This is the cost of an increase in the liability resulting from expected future benefits being one year/period closer to being paid at the current valuation date compared to the last valuation date.
The actuarial liability is the present value of the benefits that will be paid to employees at the time of their retirement or earlier termination. So, the opening actuarial liability at the start of the year is the present value (ie discounted value) of the liability that the entity owes to its employees as at the beginning of the year. By the end of the financial year, this liability is discounted for one year less, all else being equal, compared to the start of the year. This reduced discounting means a higher liability, which is the Interest Cost.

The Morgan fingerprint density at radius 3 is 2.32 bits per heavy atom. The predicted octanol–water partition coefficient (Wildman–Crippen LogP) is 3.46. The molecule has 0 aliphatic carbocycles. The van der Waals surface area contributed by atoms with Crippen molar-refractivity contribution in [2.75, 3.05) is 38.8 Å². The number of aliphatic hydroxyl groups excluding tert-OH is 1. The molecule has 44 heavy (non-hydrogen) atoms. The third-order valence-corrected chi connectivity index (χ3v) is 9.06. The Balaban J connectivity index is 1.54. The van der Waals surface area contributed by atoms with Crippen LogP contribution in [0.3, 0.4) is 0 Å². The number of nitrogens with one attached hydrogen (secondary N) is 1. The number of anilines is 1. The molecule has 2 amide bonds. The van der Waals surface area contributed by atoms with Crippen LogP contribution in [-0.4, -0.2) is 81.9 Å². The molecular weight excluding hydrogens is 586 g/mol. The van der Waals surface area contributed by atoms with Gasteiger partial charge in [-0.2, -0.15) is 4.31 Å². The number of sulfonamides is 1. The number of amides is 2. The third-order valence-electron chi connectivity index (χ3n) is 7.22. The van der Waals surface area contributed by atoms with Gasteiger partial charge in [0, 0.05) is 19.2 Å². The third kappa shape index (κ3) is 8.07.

Another way of viewing of the Interest Cost is that it is an “unwinding” of the discount rate for one year, compared to the valuation one year earlier. The discount rate is applied to the liability at year start, to obtain the interest cost.
If a scheme has backing assets, matching exactly the liabilities, at year start, and those assets earned the assumed interest (ie discount) rate, then the earnings would exactly offset the Interest Cost and the net cost to the scheme would be zero.